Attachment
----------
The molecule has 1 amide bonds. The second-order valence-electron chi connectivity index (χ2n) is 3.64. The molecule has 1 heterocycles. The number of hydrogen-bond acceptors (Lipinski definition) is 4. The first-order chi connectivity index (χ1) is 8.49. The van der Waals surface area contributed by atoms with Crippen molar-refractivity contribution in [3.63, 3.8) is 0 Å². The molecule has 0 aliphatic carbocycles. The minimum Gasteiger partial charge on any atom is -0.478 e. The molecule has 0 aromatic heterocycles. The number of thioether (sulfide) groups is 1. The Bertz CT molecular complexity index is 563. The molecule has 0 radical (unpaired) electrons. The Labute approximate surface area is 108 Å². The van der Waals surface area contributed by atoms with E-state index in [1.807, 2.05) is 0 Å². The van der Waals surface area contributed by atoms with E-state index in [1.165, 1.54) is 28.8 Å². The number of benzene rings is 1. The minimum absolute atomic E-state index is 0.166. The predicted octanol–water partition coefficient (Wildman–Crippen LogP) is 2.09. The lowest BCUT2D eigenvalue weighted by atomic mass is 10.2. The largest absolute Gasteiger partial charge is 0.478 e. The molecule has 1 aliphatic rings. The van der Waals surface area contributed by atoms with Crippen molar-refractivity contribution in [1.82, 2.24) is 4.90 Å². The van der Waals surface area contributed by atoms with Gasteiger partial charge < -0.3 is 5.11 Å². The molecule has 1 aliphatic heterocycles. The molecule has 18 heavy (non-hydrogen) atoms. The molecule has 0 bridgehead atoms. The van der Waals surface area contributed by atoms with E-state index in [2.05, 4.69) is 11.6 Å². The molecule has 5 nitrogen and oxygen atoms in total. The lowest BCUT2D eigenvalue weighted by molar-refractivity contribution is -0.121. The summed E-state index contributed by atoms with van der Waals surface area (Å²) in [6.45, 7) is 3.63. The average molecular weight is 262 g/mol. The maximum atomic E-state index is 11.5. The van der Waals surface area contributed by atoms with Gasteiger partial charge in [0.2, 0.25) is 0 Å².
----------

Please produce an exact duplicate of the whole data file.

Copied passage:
The molecule has 1 amide bonds. The second-order valence-electron chi connectivity index (χ2n) is 3.64. The molecule has 1 heterocycles. The number of hydrogen-bond acceptors (Lipinski definition) is 4. The first-order chi connectivity index (χ1) is 8.49. The van der Waals surface area contributed by atoms with Crippen molar-refractivity contribution in [3.63, 3.8) is 0 Å². The molecule has 0 aliphatic carbocycles. The minimum Gasteiger partial charge on any atom is -0.478 e. The molecule has 0 aromatic heterocycles. The number of thioether (sulfide) groups is 1. The Bertz CT molecular complexity index is 563. The molecule has 0 radical (unpaired) electrons. The Labute approximate surface area is 108 Å². The van der Waals surface area contributed by atoms with E-state index in [1.807, 2.05) is 0 Å². The van der Waals surface area contributed by atoms with E-state index in [1.165, 1.54) is 28.8 Å². The number of benzene rings is 1. The minimum absolute atomic E-state index is 0.166. The predicted octanol–water partition coefficient (Wildman–Crippen LogP) is 2.09. The lowest BCUT2D eigenvalue weighted by atomic mass is 10.2. The largest absolute Gasteiger partial charge is 0.478 e. The molecule has 1 aliphatic rings. The van der Waals surface area contributed by atoms with Crippen molar-refractivity contribution in [1.82, 2.24) is 4.90 Å². The van der Waals surface area contributed by atoms with Gasteiger partial charge < -0.3 is 5.11 Å². The molecule has 1 aliphatic heterocycles. The molecule has 18 heavy (non-hydrogen) atoms. The molecule has 0 bridgehead atoms. The van der Waals surface area contributed by atoms with E-state index in [2.05, 4.69) is 11.6 Å². The molecule has 5 nitrogen and oxygen atoms in total. The lowest BCUT2D eigenvalue weighted by molar-refractivity contribution is -0.121. The summed E-state index contributed by atoms with van der Waals surface area (Å²) in [6.45, 7) is 3.63. The average molecular weight is 262 g/mol. The maximum atomic E-state index is 11.5. The van der Waals surface area contributed by atoms with Gasteiger partial charge in [0.2, 0.25) is 0 Å².